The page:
FAIRBANKS, Alaska — The grizzly bear that attacked Jo Ann Staples inside her tent at a remote camping spot in the Brooks Range on Thursday morning hit her "like a ton of bricks," the 61-year-old Kentucky woman told the Lexington Herald-Leader as reported in its Sunday edition.
Staples is the wife of the University of Kentucky Patterson School of Diplomacy adjunct professor George Staples. The couple live in Pineville, the school's director, Carey Cavanaugh, told the Herald-Leader.
"I was just sitting in my tent on the sleeping bag and packing my pack," Staples said from her hospital bed at Fairbanks Memorial Hospital on Friday, a day after the violent attack that she said left her with a "mangled" right arm and an ear that doctors "put back together."
"I didn't hear anything," she said. "It was like a ton of bricks coming in on me."
Staples was with six other women at the end of a week-long camping and hiking trip on the Okokmilaga River in Gates of the Arctic National Park and Preserve, about 250 miles north of Fairbanks. She was packing up to fly out when the bear attacked about 6:30 a.m.
"It tried to drag me out of the tent," Staples said. "When (the bear) started dragging me, I started screaming for Anne and the other ladies."
Her screams woke guide Anne Dellenbaugh and an assistant guide, said Gates of the Arctic superintendent Greg Dudgeon, who spoke with Staples and Dellenbaugh at the hospital on Friday. Dellenbaugh and the other woman, whose name was not known, ran at the bear, yelling, reports the Herald-Leader.
"That got its attention, and it left (Staples) alone and came toward the other two women."
The women had pepper spray, but they shot it into the ground, not at the bear, Dudgeon said.
"The sound of the aerosol spray and the odor was enough for the bear to turn and amble slowly away."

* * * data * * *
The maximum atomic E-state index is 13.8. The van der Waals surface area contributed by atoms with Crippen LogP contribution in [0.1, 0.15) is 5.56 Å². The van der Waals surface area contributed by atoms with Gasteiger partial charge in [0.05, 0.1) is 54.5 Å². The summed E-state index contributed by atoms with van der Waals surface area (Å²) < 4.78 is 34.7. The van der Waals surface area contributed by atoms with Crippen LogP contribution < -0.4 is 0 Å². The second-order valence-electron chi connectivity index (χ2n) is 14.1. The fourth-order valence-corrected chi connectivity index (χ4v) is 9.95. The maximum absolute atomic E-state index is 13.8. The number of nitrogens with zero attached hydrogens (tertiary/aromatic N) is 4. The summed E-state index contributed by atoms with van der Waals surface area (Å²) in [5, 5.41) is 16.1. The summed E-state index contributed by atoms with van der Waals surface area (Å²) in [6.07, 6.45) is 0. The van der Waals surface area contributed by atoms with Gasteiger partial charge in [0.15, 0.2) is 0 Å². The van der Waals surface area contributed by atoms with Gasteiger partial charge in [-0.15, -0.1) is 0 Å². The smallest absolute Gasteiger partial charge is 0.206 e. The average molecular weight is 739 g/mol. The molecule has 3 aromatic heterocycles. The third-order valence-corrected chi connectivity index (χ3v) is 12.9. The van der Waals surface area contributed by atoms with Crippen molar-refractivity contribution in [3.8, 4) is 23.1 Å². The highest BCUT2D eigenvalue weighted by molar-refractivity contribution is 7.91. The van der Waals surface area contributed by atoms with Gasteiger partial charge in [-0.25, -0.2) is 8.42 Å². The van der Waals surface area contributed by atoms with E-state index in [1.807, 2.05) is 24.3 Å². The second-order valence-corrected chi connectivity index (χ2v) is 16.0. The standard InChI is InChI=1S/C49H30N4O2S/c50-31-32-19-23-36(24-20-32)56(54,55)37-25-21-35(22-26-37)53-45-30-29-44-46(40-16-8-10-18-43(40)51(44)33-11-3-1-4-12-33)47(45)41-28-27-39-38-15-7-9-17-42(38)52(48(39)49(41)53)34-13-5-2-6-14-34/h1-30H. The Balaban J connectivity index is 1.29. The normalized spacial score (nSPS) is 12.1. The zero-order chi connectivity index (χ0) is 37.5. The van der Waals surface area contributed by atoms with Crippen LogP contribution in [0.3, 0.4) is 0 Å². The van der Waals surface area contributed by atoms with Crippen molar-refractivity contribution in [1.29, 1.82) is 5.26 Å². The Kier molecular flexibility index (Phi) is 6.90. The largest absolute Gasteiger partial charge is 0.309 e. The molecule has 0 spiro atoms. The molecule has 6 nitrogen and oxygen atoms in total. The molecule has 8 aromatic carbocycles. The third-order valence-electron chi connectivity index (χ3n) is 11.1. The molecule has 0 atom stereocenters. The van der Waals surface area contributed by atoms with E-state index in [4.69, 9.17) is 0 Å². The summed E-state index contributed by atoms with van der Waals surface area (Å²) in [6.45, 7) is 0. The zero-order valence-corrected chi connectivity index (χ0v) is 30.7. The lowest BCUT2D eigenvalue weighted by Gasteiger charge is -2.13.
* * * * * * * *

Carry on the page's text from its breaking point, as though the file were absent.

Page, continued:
The women banged on pots and yelled until the bear retreated, Dudgeon told the newspaper.
"Their quick thinking and their quick actions very likely saved her life," he said of Dellenbaugh and the other woman.
Judging from what Dellenbaugh told Dudgeon and from footprints at the camp, the bear was not especially big, but young and healthy, Dudgeon said.
Two nurses in the group administered first aid, and the women used a satellite phone to call the air taxi that had flown them in. Pilot Dirk Nickisch praised Dellenbaugh's actions and quick thinking.
"She saved that woman's life," he said. Staples also suffered injuries to her right leg and left shoulder, reports the newspaper.
Cavanaugh, at UK's Patterson School, said Staples' husband and daughter flew to Alaska to be with her. The couple had returned to Kentucky last year when George Staples retired as an ambassador in the U.S. Foreign Service, Cavanaugh said.
"After a lifetime traveling around the world for the State Department — with repeated assignments in Africa — the Staples return home to retirement and face this. Thank heavens she's alive," he said.
Based on what he was told, Dudgeon said, the women hadn't done anything to invite the bear into camp, reports The Lexington Herald-Leader.
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